On Sunday night, Jeff's parents, brother, and sister-in-law came over to celebrate Colin's 9th birthday.
It's always a bit chaotic- and certainly much louder- when company is over. The control freak in me loves to be the hostess, the cook, and the event planner; in fact, I even planned a gala fundraiser in my professional life, and while I did a good job, the task nearly sent me into complete mental deterioration. This is mostly because of the hearing responsibilities that came with the role- directing people to appropriate places, handling questions thrown my way, and being able to maintain a conversation while usually doing ten other tasks simultaneously, which is very hard to do, by the way, when you need to LOOK at people to understand them. My at-home events are not as stress-inducing (I can sense my husband rolling his eyes). Fine, Jeff. I admit, once in awhile, my lack of hearing leaves me wanting to pull my hair out before a meal even begins.
Sunday evening's dinner was a typical small family gathering. There were people around talking, or loading their plates, and Claire was coloring in the living room. I was in the kitchen, the dining room separating our respective rooms from one another, when I realized Claire had not yet specified a drink selection.
"Claire!" I called. "What do you want to drink?"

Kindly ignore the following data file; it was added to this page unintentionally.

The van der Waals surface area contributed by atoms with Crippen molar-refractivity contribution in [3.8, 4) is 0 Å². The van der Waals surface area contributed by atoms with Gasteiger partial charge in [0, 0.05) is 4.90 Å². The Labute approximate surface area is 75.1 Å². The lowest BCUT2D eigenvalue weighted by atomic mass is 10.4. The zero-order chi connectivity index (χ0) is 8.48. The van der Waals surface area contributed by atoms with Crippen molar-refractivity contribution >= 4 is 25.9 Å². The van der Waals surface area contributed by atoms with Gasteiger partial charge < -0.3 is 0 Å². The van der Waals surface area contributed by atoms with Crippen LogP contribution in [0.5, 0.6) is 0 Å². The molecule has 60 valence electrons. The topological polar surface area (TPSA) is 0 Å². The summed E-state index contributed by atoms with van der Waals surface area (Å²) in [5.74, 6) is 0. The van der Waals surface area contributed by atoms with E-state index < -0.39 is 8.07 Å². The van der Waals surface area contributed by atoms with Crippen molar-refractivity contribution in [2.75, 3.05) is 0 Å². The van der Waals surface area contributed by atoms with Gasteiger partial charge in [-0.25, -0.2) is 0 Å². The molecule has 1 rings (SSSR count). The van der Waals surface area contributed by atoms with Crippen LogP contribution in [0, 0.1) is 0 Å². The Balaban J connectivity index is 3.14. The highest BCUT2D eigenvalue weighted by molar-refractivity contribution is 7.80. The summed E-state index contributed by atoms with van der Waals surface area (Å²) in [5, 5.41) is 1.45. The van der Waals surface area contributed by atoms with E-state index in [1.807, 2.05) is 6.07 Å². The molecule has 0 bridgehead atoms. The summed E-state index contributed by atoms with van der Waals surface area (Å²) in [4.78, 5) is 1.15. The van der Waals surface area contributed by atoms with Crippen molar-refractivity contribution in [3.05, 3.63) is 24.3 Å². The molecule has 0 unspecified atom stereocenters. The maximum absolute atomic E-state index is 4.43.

She responded, "Lemonade!"
I called back, "Lemonade? We don't have any lemonade. How about orange juice?"
"Okay!" she said.
As I went to get the orange juice, I paused. I acknowledged the moment, just for a second, and I smiled. Thank you.
She was two rooms away from me, and I GOT THE MESSAGE. Our exchange was by no means a life-changing conversation, but this example is EXACTLY why I wanted the cochlear implant in the first place.
Being able to call to your child and receive a response is such a normal "mom thing" to do. Calling out to your guests and being able to offer them what they need is such a normal "hostess thing" to do. In the past, I've felt inadequate with my inability to do either in a simple manner.
In the spirit of Claire's drink order, you know the phrase: "When life gives you lemons, MAKE LEMONADE," right? Well, the last few years with my deteriorating hearing, I've felt as though I was given a truckload of lemons. And I've just stared at these rotten, bitter fruits, damning them, agonizing over what to make out of them.
I'm thinking my cochlear implant journey is my path to a refreshing glass of lemonade. Cheers!